What Do State Agency Budget Cuts Mean for Public Safety?


Wednesday, December 16th 2009, 5:18 pm
By: News 9


By Kirsten McIntyre, NEWS 9

OKLAHOMA CITY -- After Tuesday's order to cut 10 percent from the bottom line, many state agencies spent the day figuring out where to find the dollars.

Some are concerned how these cuts could affect public safety.

The Department of Public Safety and the Department of Corrections both are faced with some tough decisions as they have to make cuts, but how far can they go before public safety becomes an issue?

Right now in Oklahoma 25,000 people are incarcerated, and that number is growing despite a shrinking budget.

"It's a severe cut we're going from having to reduce our monthly allocation from $1.9 million to increasing it to $3.8 million," Jerry Massie, Spokesperson for the Department of Corrections, said.

Massie says with the new budget cuts, DOC is considering several options including more furlough days, layoffs, closing smaller facilities and reducing the prison population, which would require the approval of the legislature.

"There may come a time during the budget cycle there may be some bills that come in that we just can't pay so we protect the public and the employees," said Massie. "So, we're looking at one furlough day in January and one in February."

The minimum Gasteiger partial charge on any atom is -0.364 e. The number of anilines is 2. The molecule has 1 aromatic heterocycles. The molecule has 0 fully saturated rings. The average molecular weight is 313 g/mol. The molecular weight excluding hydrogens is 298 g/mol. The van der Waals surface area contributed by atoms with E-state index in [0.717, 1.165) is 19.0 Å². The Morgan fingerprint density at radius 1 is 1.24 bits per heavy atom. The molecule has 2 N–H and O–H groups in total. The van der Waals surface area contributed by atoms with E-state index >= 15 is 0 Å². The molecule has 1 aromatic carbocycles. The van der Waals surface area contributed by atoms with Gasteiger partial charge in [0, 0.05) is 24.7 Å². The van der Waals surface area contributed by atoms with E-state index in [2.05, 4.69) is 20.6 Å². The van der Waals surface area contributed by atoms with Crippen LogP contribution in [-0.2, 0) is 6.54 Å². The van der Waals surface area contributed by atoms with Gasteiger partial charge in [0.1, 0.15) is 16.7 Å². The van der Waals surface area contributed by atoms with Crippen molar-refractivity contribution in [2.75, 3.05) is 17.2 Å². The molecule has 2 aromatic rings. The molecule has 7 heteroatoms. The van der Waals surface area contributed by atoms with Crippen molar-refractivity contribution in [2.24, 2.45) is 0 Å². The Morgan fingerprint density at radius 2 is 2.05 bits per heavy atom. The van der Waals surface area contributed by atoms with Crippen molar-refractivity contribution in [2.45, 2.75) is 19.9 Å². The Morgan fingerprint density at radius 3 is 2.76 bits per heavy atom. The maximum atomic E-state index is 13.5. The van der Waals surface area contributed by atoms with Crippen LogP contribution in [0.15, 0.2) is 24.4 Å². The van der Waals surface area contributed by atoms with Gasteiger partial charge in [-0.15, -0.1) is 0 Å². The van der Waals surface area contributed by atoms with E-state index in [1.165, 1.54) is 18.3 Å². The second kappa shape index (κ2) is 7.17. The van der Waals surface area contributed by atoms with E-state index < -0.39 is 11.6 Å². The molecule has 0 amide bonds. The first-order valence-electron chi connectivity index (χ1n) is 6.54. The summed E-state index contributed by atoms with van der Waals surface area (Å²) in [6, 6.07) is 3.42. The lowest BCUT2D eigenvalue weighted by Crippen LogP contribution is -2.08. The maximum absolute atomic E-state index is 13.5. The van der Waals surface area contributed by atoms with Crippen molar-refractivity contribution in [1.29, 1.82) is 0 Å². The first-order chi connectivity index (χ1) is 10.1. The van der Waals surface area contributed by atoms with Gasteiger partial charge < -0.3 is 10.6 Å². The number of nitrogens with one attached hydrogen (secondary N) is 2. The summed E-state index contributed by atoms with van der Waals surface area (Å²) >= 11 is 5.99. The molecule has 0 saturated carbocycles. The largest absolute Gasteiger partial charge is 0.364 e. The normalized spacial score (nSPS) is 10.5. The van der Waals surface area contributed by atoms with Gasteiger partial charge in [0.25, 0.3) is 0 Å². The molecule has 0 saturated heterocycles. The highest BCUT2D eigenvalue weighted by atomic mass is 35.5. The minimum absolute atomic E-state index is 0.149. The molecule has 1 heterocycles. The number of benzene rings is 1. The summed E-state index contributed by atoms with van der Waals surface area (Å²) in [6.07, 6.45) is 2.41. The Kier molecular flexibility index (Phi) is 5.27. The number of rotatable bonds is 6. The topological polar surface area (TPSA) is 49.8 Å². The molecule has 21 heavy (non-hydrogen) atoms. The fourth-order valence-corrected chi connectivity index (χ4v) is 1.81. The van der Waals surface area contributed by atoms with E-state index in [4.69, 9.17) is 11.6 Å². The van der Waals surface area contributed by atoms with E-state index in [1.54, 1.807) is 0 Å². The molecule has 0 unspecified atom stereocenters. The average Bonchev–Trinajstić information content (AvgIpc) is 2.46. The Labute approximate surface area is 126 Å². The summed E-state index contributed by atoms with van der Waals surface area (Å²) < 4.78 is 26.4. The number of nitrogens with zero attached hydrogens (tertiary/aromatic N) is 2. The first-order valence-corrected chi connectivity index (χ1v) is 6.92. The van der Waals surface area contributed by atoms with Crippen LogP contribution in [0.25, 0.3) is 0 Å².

But Oklahoma Highway Patrol Capt. Chris West says all DPS employees, including troopers, may eventually have to take three to four furlough days per month.

To save even more money troopers are being forced to drive only 100 miles per day and maintenance on vehicles is being stretched out.

"Our basic mission is traffic safety," said West. "If we have to fly few less hours in an airplane or do something a little less over here so we can continue to have the manpower on the road that's what we're going to do."

"Yes, people should be concerned if we don't have places to house inmates, if we don't have enough staff to watch them, if we can't keep them busy involved in something then time ticks along and something bad would happen," Massie said.

The Department of Corrections is waiting to see if there's a special session before making some of the hard decisions. They're hoping to get some supplemental funding from the legislature.